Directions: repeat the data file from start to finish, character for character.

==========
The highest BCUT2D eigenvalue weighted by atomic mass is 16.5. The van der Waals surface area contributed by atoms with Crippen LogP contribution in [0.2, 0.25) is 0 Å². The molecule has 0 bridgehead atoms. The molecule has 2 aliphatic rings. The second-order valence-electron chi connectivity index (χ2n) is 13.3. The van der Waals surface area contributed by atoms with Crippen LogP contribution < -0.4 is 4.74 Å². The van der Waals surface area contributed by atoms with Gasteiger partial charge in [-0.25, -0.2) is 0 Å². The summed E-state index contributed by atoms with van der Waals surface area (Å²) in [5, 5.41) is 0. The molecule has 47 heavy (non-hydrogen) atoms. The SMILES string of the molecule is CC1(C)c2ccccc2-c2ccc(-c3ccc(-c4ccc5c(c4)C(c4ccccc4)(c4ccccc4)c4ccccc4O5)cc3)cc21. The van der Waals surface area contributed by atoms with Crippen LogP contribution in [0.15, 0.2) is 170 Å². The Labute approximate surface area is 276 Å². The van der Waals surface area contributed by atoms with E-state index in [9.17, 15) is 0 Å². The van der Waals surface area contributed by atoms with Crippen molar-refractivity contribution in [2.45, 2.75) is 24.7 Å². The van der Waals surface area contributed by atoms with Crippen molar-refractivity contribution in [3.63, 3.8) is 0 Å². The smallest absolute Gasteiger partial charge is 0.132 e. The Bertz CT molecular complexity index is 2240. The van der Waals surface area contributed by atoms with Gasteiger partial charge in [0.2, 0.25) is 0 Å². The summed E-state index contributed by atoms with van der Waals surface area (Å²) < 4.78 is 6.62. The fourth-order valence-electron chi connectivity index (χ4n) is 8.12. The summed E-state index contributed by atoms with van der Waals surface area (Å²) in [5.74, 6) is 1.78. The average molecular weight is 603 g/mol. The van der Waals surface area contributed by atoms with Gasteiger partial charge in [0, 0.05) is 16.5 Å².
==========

The highest BCUT2D eigenvalue weighted by atomic mass is 16.5. The van der Waals surface area contributed by atoms with Crippen LogP contribution in [0.2, 0.25) is 0 Å². The molecule has 0 bridgehead atoms. The molecule has 2 aliphatic rings. The second-order valence-electron chi connectivity index (χ2n) is 13.3. The van der Waals surface area contributed by atoms with Crippen LogP contribution < -0.4 is 4.74 Å². The van der Waals surface area contributed by atoms with Gasteiger partial charge in [-0.25, -0.2) is 0 Å². The summed E-state index contributed by atoms with van der Waals surface area (Å²) in [5, 5.41) is 0. The molecule has 47 heavy (non-hydrogen) atoms. The SMILES string of the molecule is CC1(C)c2ccccc2-c2ccc(-c3ccc(-c4ccc5c(c4)C(c4ccccc4)(c4ccccc4)c4ccccc4O5)cc3)cc21. The van der Waals surface area contributed by atoms with Crippen LogP contribution in [0.15, 0.2) is 170 Å². The Labute approximate surface area is 276 Å². The van der Waals surface area contributed by atoms with E-state index in [9.17, 15) is 0 Å². The van der Waals surface area contributed by atoms with Crippen molar-refractivity contribution in [2.45, 2.75) is 24.7 Å². The van der Waals surface area contributed by atoms with Crippen molar-refractivity contribution in [3.63, 3.8) is 0 Å². The smallest absolute Gasteiger partial charge is 0.132 e. The Bertz CT molecular complexity index is 2240. The van der Waals surface area contributed by atoms with Gasteiger partial charge in [0.2, 0.25) is 0 Å². The summed E-state index contributed by atoms with van der Waals surface area (Å²) < 4.78 is 6.62. The fourth-order valence-electron chi connectivity index (χ4n) is 8.12. The summed E-state index contributed by atoms with van der Waals surface area (Å²) in [5.74, 6) is 1.78. The average molecular weight is 603 g/mol. The van der Waals surface area contributed by atoms with Gasteiger partial charge in [0, 0.05) is 16.5 Å².